Disobey, the new album from Scottish neo-prog act Comedy Of Errors, is something of a prog rock rollercoaster; it's certainly exciting, but there are a more than a few ups and downs. However, for a band who have been defunct for 23 years, this album represents a remarkable comeback. In fact, of the original group, only vocalist Joe Cairney, writer and keyboardist Jim Johnston and guitarist Mark Spalding remain, proving that this is not a completely different Comedy Of Errors.
While the quality of the music is questionable in places, one thing is certainly true: this album rocks! You have only to hear the opening bars of the title track, Disobey, to hear this. The guitars, bass and drums are usually set to 'heavy' and, with fewer odd time signatures than your regular progressive offering, it's quite easy to headbang to this album: always a good thing. In fact one track, namely American Rodeo seems to be purely about rocking out, with a simple chord progression that carries on throughout the song. The song in question seems like a mockery of this style of music, with lyrics like 'I'm going down the highway, and I'm going all the way'. The song ends with the lyrics 'Don't think it for a minute, the thing you do is art', which is quite a clever satire.
While the bulk of the album falls under the neo-prog umbrella, there's a fair bit of diversity between the tracks. From the soaring guitar of Prelude, Riff And Fugue to the anthemic chanting of Could Have Been Yesterday, there's a lot to be heard on this album. Most of the songs have an up-beat, light-hearted feel, with a few exceptions.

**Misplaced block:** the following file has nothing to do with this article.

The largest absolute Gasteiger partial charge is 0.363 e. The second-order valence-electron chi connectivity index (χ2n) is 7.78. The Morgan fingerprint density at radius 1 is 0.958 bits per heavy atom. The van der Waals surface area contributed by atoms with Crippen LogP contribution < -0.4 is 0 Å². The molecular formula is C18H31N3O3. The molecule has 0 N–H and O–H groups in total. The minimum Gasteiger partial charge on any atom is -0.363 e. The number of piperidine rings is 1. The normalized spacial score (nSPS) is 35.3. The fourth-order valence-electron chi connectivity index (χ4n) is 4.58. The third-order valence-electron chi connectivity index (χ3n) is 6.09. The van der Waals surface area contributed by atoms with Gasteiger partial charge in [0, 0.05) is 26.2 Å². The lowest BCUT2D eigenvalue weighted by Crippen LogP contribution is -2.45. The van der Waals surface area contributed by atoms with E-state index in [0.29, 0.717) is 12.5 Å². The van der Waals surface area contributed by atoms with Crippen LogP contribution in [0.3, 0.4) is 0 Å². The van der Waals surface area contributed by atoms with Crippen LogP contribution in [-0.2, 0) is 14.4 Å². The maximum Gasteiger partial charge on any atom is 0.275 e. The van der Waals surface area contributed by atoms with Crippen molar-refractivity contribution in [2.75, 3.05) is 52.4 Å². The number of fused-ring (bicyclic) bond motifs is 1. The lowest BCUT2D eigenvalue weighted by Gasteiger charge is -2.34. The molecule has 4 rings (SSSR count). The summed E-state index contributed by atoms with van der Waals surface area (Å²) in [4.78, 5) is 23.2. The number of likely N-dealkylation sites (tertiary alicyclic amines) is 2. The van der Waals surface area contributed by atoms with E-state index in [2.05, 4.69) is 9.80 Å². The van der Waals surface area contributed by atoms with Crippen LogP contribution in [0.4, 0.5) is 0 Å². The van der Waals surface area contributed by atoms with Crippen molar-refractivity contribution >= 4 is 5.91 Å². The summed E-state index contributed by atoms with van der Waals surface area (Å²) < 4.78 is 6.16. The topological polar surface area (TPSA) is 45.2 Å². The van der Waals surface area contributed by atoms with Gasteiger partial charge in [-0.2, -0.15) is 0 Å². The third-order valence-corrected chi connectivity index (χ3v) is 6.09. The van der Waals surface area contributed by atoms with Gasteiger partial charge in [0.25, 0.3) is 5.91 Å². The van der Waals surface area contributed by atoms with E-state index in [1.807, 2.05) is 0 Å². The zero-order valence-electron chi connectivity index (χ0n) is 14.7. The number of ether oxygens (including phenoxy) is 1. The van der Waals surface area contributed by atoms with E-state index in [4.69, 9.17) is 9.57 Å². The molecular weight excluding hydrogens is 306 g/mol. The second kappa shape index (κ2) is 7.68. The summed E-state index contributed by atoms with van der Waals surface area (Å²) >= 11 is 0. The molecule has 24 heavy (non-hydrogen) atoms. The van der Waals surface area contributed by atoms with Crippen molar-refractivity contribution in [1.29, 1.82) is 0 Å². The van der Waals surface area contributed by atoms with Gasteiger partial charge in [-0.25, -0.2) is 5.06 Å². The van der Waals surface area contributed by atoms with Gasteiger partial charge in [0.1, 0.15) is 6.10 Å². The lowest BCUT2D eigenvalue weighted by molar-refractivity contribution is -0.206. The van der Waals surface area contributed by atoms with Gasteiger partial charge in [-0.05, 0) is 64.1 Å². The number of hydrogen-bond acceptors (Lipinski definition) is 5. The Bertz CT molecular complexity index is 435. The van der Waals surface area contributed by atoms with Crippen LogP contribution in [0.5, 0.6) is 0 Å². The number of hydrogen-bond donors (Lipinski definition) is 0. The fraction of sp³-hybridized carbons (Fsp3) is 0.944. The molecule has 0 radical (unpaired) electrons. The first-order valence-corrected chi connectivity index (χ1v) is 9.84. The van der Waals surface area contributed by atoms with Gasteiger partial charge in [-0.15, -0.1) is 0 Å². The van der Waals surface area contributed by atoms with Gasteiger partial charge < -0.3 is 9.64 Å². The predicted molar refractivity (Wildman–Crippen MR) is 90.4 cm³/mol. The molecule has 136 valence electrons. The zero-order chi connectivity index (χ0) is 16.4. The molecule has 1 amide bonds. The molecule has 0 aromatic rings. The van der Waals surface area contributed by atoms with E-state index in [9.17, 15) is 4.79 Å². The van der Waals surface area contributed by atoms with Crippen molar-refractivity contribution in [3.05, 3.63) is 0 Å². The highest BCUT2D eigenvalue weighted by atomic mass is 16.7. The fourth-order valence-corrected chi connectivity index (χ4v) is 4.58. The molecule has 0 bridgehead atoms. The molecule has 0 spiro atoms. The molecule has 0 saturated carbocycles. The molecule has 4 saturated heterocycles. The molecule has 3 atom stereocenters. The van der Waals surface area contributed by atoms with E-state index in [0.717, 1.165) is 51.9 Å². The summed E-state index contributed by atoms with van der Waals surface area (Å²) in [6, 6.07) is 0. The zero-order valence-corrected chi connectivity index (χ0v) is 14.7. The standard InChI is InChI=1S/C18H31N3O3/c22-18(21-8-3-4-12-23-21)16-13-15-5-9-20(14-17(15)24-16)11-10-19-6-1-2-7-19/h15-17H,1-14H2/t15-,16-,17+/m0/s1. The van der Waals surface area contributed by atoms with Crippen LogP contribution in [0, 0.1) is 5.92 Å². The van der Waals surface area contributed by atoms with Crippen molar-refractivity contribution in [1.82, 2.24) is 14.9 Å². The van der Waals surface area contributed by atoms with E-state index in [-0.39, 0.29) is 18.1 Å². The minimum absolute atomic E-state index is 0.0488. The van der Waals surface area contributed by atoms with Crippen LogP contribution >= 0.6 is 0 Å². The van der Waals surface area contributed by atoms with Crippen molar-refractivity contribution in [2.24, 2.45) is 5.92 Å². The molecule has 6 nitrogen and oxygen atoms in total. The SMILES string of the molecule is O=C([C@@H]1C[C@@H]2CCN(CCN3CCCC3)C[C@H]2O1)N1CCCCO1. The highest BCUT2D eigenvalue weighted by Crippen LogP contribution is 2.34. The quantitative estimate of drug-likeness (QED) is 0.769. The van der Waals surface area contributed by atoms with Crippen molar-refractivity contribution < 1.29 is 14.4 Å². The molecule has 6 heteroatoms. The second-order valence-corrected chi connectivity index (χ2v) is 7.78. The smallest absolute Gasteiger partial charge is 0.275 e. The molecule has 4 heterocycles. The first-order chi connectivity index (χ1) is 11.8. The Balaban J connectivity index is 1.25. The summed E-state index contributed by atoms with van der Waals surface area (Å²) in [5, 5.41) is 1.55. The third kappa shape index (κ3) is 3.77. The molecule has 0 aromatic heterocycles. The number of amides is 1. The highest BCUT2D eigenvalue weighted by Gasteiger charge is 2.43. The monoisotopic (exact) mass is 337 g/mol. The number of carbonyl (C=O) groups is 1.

While there can be no doubt that this is a prog album, this is not the sort of album you'd pick up to hear prog. The opening track, Disobey, for example, sounds great with its 90 second intro and heavy feel, but when you listen closer, there's not a whole lot going on in the song. There's just 4 verses, all of them slightly different, but no instrumental or other progressive musical device. This makes it just slightly disappointing to the progressive ear.
Where there is a dirth in odd time signatures and meticulous instrumentals, the band make up for it with interesting instrumentation and songwriting. The 10-minute track Carousel has some really interesting songwriting, including a lullaby-type instrumental near the middle. However there are faults too; there's nothing in this track that really hooks the listener and the song is just a bit too slow throughout.